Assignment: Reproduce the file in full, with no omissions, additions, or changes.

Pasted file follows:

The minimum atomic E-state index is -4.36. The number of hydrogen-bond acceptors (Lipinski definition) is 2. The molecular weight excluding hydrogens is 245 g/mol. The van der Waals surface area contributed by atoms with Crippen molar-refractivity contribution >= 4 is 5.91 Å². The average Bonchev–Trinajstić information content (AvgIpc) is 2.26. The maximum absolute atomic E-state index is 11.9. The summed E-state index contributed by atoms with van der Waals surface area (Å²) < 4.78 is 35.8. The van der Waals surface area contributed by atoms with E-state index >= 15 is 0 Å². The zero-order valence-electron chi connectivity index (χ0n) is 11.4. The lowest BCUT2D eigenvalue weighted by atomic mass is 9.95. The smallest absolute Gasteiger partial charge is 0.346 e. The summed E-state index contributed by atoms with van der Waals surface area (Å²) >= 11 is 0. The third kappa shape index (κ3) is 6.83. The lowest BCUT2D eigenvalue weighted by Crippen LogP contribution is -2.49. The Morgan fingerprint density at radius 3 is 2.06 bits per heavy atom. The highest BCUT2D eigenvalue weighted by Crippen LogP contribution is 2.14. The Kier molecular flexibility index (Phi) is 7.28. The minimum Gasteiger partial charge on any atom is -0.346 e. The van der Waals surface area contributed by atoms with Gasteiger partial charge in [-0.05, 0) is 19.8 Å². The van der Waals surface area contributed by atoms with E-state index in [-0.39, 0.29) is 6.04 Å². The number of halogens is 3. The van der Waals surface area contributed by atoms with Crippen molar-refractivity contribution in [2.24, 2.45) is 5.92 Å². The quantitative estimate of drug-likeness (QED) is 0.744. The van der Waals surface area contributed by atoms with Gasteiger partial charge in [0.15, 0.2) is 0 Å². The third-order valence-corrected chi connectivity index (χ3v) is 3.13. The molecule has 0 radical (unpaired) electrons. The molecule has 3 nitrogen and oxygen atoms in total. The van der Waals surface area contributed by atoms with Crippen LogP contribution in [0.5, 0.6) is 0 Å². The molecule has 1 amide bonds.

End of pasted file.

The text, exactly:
The minimum atomic E-state index is -4.36. The number of hydrogen-bond acceptors (Lipinski definition) is 2. The molecular weight excluding hydrogens is 245 g/mol. The van der Waals surface area contributed by atoms with Crippen molar-refractivity contribution >= 4 is 5.91 Å². The average Bonchev–Trinajstić information content (AvgIpc) is 2.26. The maximum absolute atomic E-state index is 11.9. The summed E-state index contributed by atoms with van der Waals surface area (Å²) < 4.78 is 35.8. The van der Waals surface area contributed by atoms with E-state index >= 15 is 0 Å². The zero-order valence-electron chi connectivity index (χ0n) is 11.4. The lowest BCUT2D eigenvalue weighted by atomic mass is 9.95. The smallest absolute Gasteiger partial charge is 0.346 e. The summed E-state index contributed by atoms with van der Waals surface area (Å²) >= 11 is 0. The third kappa shape index (κ3) is 6.83. The lowest BCUT2D eigenvalue weighted by Crippen LogP contribution is -2.49. The Morgan fingerprint density at radius 3 is 2.06 bits per heavy atom. The highest BCUT2D eigenvalue weighted by Crippen LogP contribution is 2.14. The Kier molecular flexibility index (Phi) is 7.28. The minimum Gasteiger partial charge on any atom is -0.346 e. The van der Waals surface area contributed by atoms with Gasteiger partial charge in [-0.05, 0) is 19.8 Å². The van der Waals surface area contributed by atoms with E-state index in [-0.39, 0.29) is 6.04 Å². The number of halogens is 3. The van der Waals surface area contributed by atoms with Crippen molar-refractivity contribution in [2.24, 2.45) is 5.92 Å². The quantitative estimate of drug-likeness (QED) is 0.744. The van der Waals surface area contributed by atoms with Gasteiger partial charge in [0.15, 0.2) is 0 Å². The third-order valence-corrected chi connectivity index (χ3v) is 3.13. The molecule has 0 radical (unpaired) electrons. The molecule has 3 nitrogen and oxygen atoms in total. The van der Waals surface area contributed by atoms with Crippen LogP contribution in [0.5, 0.6) is 0 Å². The molecule has 1 amide bonds.